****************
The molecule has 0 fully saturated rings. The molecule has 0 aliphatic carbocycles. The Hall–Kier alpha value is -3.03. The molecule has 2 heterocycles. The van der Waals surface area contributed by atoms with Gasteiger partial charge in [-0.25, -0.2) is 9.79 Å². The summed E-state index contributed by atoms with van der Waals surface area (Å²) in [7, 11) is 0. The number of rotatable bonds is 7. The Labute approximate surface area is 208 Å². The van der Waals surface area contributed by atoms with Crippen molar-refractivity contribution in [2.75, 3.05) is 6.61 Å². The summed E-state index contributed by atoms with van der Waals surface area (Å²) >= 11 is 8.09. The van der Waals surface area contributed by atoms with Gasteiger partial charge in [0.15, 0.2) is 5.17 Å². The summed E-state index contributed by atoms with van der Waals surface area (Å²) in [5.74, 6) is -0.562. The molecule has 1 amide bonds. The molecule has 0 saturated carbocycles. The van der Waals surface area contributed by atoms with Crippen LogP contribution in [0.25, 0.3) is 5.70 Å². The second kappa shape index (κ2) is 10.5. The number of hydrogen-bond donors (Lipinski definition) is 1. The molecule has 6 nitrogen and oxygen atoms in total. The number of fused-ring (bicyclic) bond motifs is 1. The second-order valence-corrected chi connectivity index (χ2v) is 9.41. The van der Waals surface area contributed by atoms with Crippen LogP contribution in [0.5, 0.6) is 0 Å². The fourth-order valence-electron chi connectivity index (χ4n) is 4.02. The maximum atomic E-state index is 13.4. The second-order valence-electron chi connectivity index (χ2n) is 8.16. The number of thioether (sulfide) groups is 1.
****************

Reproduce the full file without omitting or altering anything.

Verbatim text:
The molecule has 0 fully saturated rings. The molecule has 0 aliphatic carbocycles. The Hall–Kier alpha value is -3.03. The molecule has 2 heterocycles. The van der Waals surface area contributed by atoms with Gasteiger partial charge in [-0.25, -0.2) is 9.79 Å². The summed E-state index contributed by atoms with van der Waals surface area (Å²) in [7, 11) is 0. The number of rotatable bonds is 7. The Labute approximate surface area is 208 Å². The van der Waals surface area contributed by atoms with Crippen molar-refractivity contribution in [2.75, 3.05) is 6.61 Å². The summed E-state index contributed by atoms with van der Waals surface area (Å²) >= 11 is 8.09. The van der Waals surface area contributed by atoms with Gasteiger partial charge in [0.15, 0.2) is 5.17 Å². The summed E-state index contributed by atoms with van der Waals surface area (Å²) in [5.74, 6) is -0.562. The molecule has 1 amide bonds. The molecule has 0 saturated carbocycles. The van der Waals surface area contributed by atoms with Crippen LogP contribution in [0.25, 0.3) is 5.70 Å². The second kappa shape index (κ2) is 10.5. The number of hydrogen-bond donors (Lipinski definition) is 1. The molecule has 6 nitrogen and oxygen atoms in total. The number of fused-ring (bicyclic) bond motifs is 1. The second-order valence-corrected chi connectivity index (χ2v) is 9.41. The van der Waals surface area contributed by atoms with Crippen LogP contribution in [0.5, 0.6) is 0 Å². The fourth-order valence-electron chi connectivity index (χ4n) is 4.02. The maximum atomic E-state index is 13.4. The second-order valence-electron chi connectivity index (χ2n) is 8.16. The number of thioether (sulfide) groups is 1.